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Ros. Love is merely a madness; and, I tell you, deserves as well a dark house and a whip, as madmen do: and the reason why they are not so punished and cured, is, that the lunacy is so ordinary, that the whippers are in love too: Yet I profess curing it by counsel.

Orl. Did you ever cure any so?

Ros. Yes, one; and in this manner. He was to imagine me his love, his mistress; and I set him every day to woo me: At which time would I, being but a moonish youth,+ grieve, be effeminate, changeable, longing, and liking; proud, fantastical, apish, shallow, inconstant, full of tears, full of smiles; for every passion something, and for no passion truly any thing, as boys and women are for the most part cattle of this colour: would now like him, now loath him ; then entertain him, then forswear him; now weep for him, then spit at him; that I drave my suitor from his mad humour of love, to a living humour of madness; which was, to forswear the full stream of the world, and to live in a nook merely monastick : And thus I cured him; and this way will I take upon me to wash your liver as clean as a sound sheep's heart, that there shall not be one spot of love in't.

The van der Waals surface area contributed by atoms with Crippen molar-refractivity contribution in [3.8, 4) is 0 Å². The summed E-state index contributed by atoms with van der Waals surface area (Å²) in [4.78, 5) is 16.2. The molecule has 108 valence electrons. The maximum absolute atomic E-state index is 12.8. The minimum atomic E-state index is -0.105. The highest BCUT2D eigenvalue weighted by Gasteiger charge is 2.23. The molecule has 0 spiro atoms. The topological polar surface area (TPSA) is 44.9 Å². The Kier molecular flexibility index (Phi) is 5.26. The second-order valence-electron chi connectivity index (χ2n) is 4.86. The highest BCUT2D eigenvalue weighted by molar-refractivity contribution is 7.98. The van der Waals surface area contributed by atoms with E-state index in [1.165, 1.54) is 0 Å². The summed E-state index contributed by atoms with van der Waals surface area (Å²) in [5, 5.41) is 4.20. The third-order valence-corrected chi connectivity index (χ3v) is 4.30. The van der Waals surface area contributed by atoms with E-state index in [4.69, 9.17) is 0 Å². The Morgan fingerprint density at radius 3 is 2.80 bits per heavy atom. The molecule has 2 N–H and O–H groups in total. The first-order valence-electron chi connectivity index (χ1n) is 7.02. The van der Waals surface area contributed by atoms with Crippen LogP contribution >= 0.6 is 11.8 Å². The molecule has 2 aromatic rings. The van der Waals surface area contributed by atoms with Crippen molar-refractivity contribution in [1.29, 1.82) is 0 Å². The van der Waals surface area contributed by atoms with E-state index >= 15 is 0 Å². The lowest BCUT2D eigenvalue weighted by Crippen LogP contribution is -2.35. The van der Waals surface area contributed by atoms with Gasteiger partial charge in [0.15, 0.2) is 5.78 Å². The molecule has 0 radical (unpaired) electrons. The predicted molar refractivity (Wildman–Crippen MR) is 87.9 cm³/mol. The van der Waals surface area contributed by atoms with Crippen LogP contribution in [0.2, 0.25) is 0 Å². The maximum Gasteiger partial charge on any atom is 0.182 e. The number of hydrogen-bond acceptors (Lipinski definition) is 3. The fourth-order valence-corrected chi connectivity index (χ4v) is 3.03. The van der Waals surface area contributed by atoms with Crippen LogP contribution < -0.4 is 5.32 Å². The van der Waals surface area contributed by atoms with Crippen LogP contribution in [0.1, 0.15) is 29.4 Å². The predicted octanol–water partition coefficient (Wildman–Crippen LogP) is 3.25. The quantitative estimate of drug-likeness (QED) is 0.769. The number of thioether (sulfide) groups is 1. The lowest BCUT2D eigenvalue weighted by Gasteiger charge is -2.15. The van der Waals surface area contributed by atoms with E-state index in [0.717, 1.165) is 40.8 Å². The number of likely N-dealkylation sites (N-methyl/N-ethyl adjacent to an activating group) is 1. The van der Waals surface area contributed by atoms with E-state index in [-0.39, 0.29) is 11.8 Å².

Orl. I would not be cured, youth.

Ros. I would cure you, if you would but call me Rosalind, and come every day to my cote, and woo

me.

Orl. Now, by the faith of my love, I will; tell me where it is.

Ros. Go with me to it, and I'll show it you: and, by the way, you shall tell me where in the forest you live: Will you go?

Orl. With all my heart, good youth.